Despite all of their arguments, those on both sides of the H-1B debate agree on one thing: Along with the rest of America’s approach to immigration, the program is long overdue for an overhaul.
Many analysts are optimistic that House Republicans will bless the kind of comprehensive reform package that they’ve resisted in the past. The GOP wants to improve its standing with Latinos, the nation’s fastest-growing ethnic group, and one that overwhelmingly votes Democratic. (Of course, this assumes the current proposal makes it out of the Senate.)
Will that make much difference to guest-worker programs? It’s not clear. One of the biggest sticking points is how to handle foreign workers. For its part, the White House is treading carefully, trying to steer unions and corporations toward a compromise about how many guest workers will be allowed into the U.S. each year, how much they can be paid, and whether they’ll ultimately be able to seek permanent residency.
As you consider all this, remember that non-immigrant work visas cover a range of situations, as do the policies that govern them. For example, some have specific education requirements, while others demand certain skills or abilities, and still others require both.
The length of stay allowed by visas also varies. For instance, the H-1B is a six-year visa that’s given in two three-year increments. The H-2A and H-2B programs for unskilled workers are typically good for a year. The L-1A visa, for high-ranking executives of foreign companies who come here to run a subsidiary, has no cap. Neither does the L-1B, for employees who have specialized knowledge about their company’s products or operations. Then there’s the H-3 visa for employees who are sent here for additional training.
Let’s not leave out the categories for citizens of certain countries with which the U.S. has treaties governing visa policies. One of the most common is the E-2, which is for foreign nationals who are investing in U.S. businesses.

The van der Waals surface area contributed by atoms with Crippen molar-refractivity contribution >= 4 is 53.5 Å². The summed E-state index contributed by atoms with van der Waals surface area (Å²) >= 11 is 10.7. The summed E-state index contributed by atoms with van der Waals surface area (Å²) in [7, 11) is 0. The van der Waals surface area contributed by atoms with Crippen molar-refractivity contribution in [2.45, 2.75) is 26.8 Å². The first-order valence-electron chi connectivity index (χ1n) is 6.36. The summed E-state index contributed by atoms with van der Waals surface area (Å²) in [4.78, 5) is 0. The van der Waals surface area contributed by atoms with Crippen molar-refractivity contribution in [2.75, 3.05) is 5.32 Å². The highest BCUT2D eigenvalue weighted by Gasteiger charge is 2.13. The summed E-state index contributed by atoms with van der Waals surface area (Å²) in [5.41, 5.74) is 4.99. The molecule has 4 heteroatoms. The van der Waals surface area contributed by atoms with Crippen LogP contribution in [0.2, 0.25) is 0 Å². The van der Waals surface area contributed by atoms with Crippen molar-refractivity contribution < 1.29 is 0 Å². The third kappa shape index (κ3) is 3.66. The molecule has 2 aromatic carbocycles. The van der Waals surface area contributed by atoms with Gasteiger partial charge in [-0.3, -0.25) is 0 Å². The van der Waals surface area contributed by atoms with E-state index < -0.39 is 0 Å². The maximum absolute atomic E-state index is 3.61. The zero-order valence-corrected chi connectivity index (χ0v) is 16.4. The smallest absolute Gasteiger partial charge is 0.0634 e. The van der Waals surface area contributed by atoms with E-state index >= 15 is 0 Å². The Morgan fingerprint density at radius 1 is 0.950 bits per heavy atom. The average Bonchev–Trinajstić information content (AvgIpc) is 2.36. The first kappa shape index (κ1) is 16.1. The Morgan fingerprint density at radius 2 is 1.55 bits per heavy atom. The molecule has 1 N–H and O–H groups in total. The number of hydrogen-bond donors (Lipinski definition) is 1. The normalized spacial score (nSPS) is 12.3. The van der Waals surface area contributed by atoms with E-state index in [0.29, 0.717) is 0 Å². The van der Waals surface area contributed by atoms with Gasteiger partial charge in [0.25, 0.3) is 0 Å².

- How 800,000 H-1B Workers Came to the U.S.
- The Picture in Washington
- Current Laws and Policies
- Programmers Guild: The American Worker Needs Protection
- Industry Group: More STEM Grads, But H-1B Reform, Too
- The Corporate Perspective: Intel’s Approach to H-1Bs
- The Opponent: H-1Bs Pressure U.S. Wages
- The Economist: H-1Bs Are Important to the Economy
- A Guest Worker’s Perspective on H-1Bs
Proving Their Case
When petitioning the Department of Labor for guest-worker visas, an employer must demonstrate that the domestic talent pool doesn’t include enough candidates who are willing, able or qualified to do the specific jobs it needs to fill. Companies must also show that their compensation of foreign employees won’t depress the wages of similar American workers.
The visas attach some strings to workers, as well. Unlike citizens or permanent residents, H-1B holders — like most non-immigrant workers — must stay with their sponsoring employer during the visa’s term. If they change jobs, their new company must file a new petition. And while in some cases the guest worker would be allowed to begin the job as soon as the employer files with the USCIS, there’s a real chance that the petition won’t be granted. Also, H-1B holders who lose their jobs technically have to leave the country immediately — but realistically have up to 30 days — unless they find a position with another business.
If that same worker remains in the country for 30 days without securing a new job (and new visa), he or she becomes an illegal immigrant. That kind of policy makes foreign workers vulnerable, notes Mario Musil, an attorney in Orlando, Fla. “There will be some employers that try to take advantage of that,” he says.
One last thing: Although the majority of employers petitioning for H-1Bs are in technology, companies in other sectors such as healthcare, scientific research, engineering and architecture participate as well.